Turning “Online Learning” into “Digital Humanities”

I’d like to propose a general discussion session about teaching online and hybrid classes that are not explicitly about DH but that would be enriched through incorporating DH approaches and methodology. I taught my first fully online class–a GEC survey of American Literature–last summer, and I fell into what is probably a common trap: cramming a fairly traditional f2f course into an online medium. Moreover, I found the students uninterested in learning any new technology to enhance the experience. It was a revelation to learn that these particular students didn’t want to have an innovative experience; they wanted to tick the course off their list of requirements. So how do we use the digital humanities to make online learning something other than the educational equivalent of Jiffy Lube? ┬áMy hope for this discussion is a kind of “show and tell” in which participants share strategies and philosophies for enhancing online classes in a variety of disciplines. This can take the form of demonstrating the technologies through which courses were constructed (as well as finished products), along with discussing the pedagogical considerations motivating individual choices. How do we create collaborative and individual assignments that incorporate DH approaches into online and hybrid courses? How do we do so while maintaining a balance between conveying content and teaching the technologies necessary to utilize DH strategies? How do we create “buy in” from students, especially nontraditional or technologically inexperienced ones? As a novice in this area, I have lots of questions and very few answers, but I’m willing to share whatever I can.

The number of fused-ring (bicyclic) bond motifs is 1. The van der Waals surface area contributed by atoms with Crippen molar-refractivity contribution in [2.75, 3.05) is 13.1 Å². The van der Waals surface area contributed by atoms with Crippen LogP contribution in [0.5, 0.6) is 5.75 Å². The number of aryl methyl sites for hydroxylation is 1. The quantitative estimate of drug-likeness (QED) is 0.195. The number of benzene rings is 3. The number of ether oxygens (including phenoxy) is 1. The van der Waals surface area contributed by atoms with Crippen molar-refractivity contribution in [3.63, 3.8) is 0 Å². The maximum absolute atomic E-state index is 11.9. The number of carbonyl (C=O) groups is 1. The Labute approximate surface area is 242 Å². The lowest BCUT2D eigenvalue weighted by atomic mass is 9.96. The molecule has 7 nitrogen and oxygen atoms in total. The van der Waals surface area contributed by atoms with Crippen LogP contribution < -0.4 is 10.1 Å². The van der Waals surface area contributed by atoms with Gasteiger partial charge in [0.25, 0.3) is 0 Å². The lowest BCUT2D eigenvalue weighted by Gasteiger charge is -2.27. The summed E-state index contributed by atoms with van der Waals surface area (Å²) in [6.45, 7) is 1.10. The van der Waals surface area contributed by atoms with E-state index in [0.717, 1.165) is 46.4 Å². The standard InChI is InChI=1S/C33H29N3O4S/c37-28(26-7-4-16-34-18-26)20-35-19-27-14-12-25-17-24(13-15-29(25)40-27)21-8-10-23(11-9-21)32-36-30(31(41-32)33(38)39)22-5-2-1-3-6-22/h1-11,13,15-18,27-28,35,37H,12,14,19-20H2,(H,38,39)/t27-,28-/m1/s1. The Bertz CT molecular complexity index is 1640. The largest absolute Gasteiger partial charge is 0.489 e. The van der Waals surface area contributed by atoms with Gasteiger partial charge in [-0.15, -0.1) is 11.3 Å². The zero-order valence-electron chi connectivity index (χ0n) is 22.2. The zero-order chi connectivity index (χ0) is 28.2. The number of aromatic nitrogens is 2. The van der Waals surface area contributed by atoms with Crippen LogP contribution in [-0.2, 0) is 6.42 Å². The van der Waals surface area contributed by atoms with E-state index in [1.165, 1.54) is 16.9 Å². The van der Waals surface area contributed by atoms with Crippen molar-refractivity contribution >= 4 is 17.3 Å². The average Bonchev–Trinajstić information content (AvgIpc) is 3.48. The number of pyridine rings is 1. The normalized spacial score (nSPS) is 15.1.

Categories: Teaching |
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About callahan.138

I am new to digital humanities, having taught one online course and looking to expand my knowledge of the field and get ideas for enhancing my courses and my own research. In my "day job" (non-digital), I research representations of race and adoption in American literature and culture. Technology--in the form of blogs, websites, and documentaries--are increasingly part of the way that knowledge about adoption is created. I recently published a book with Michigan UP, called _Kin of Another Kind: Transracial Adoption in American Literature_, and my current research examines adoption and other anomalous families in literature and documentary film.